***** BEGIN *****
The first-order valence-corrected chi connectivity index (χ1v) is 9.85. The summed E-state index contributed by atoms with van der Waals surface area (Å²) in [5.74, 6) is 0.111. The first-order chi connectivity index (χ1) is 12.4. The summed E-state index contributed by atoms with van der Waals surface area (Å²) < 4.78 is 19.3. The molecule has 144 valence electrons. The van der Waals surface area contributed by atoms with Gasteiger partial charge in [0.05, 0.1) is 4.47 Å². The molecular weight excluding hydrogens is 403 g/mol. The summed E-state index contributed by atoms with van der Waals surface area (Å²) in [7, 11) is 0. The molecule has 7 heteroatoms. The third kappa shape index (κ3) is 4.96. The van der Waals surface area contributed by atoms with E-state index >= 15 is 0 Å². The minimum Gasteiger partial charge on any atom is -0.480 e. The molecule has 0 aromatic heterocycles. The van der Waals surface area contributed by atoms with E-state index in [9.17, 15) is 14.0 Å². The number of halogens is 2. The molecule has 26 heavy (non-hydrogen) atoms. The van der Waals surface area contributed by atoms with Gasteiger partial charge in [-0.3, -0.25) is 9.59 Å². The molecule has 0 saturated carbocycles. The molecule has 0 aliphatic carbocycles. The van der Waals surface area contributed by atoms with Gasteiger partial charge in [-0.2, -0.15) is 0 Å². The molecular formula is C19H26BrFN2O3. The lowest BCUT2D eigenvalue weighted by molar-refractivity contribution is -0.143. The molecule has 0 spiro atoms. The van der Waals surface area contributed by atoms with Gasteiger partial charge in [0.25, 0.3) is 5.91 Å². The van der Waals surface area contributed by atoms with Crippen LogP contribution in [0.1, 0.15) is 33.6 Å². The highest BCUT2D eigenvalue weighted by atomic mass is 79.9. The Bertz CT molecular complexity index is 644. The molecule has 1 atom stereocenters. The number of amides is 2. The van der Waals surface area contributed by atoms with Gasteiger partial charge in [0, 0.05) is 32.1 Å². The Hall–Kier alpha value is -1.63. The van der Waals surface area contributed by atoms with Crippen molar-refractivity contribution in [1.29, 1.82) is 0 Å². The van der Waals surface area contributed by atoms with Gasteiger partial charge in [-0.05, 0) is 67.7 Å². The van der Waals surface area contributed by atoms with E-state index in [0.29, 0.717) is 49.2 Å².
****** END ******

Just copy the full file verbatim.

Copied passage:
The first-order valence-corrected chi connectivity index (χ1v) is 9.85. The summed E-state index contributed by atoms with van der Waals surface area (Å²) in [5.74, 6) is 0.111. The first-order chi connectivity index (χ1) is 12.4. The summed E-state index contributed by atoms with van der Waals surface area (Å²) < 4.78 is 19.3. The molecule has 144 valence electrons. The van der Waals surface area contributed by atoms with Gasteiger partial charge in [0.05, 0.1) is 4.47 Å². The molecular weight excluding hydrogens is 403 g/mol. The summed E-state index contributed by atoms with van der Waals surface area (Å²) in [7, 11) is 0. The molecule has 7 heteroatoms. The third kappa shape index (κ3) is 4.96. The van der Waals surface area contributed by atoms with E-state index >= 15 is 0 Å². The minimum Gasteiger partial charge on any atom is -0.480 e. The molecule has 0 aromatic heterocycles. The van der Waals surface area contributed by atoms with E-state index in [9.17, 15) is 14.0 Å². The number of halogens is 2. The molecule has 26 heavy (non-hydrogen) atoms. The van der Waals surface area contributed by atoms with Gasteiger partial charge in [-0.3, -0.25) is 9.59 Å². The molecule has 0 saturated carbocycles. The molecule has 0 aliphatic carbocycles. The van der Waals surface area contributed by atoms with Gasteiger partial charge in [-0.2, -0.15) is 0 Å². The molecular formula is C19H26BrFN2O3. The lowest BCUT2D eigenvalue weighted by molar-refractivity contribution is -0.143. The molecule has 0 spiro atoms. The van der Waals surface area contributed by atoms with Gasteiger partial charge in [0.25, 0.3) is 5.91 Å². The van der Waals surface area contributed by atoms with Crippen LogP contribution in [0.1, 0.15) is 33.6 Å². The highest BCUT2D eigenvalue weighted by atomic mass is 79.9. The Bertz CT molecular complexity index is 644. The molecule has 1 atom stereocenters. The number of amides is 2. The van der Waals surface area contributed by atoms with Gasteiger partial charge in [0, 0.05) is 32.1 Å². The Hall–Kier alpha value is -1.63. The van der Waals surface area contributed by atoms with Crippen molar-refractivity contribution in [1.29, 1.82) is 0 Å². The van der Waals surface area contributed by atoms with Gasteiger partial charge in [-0.05, 0) is 67.7 Å². The van der Waals surface area contributed by atoms with E-state index in [0.29, 0.717) is 49.2 Å².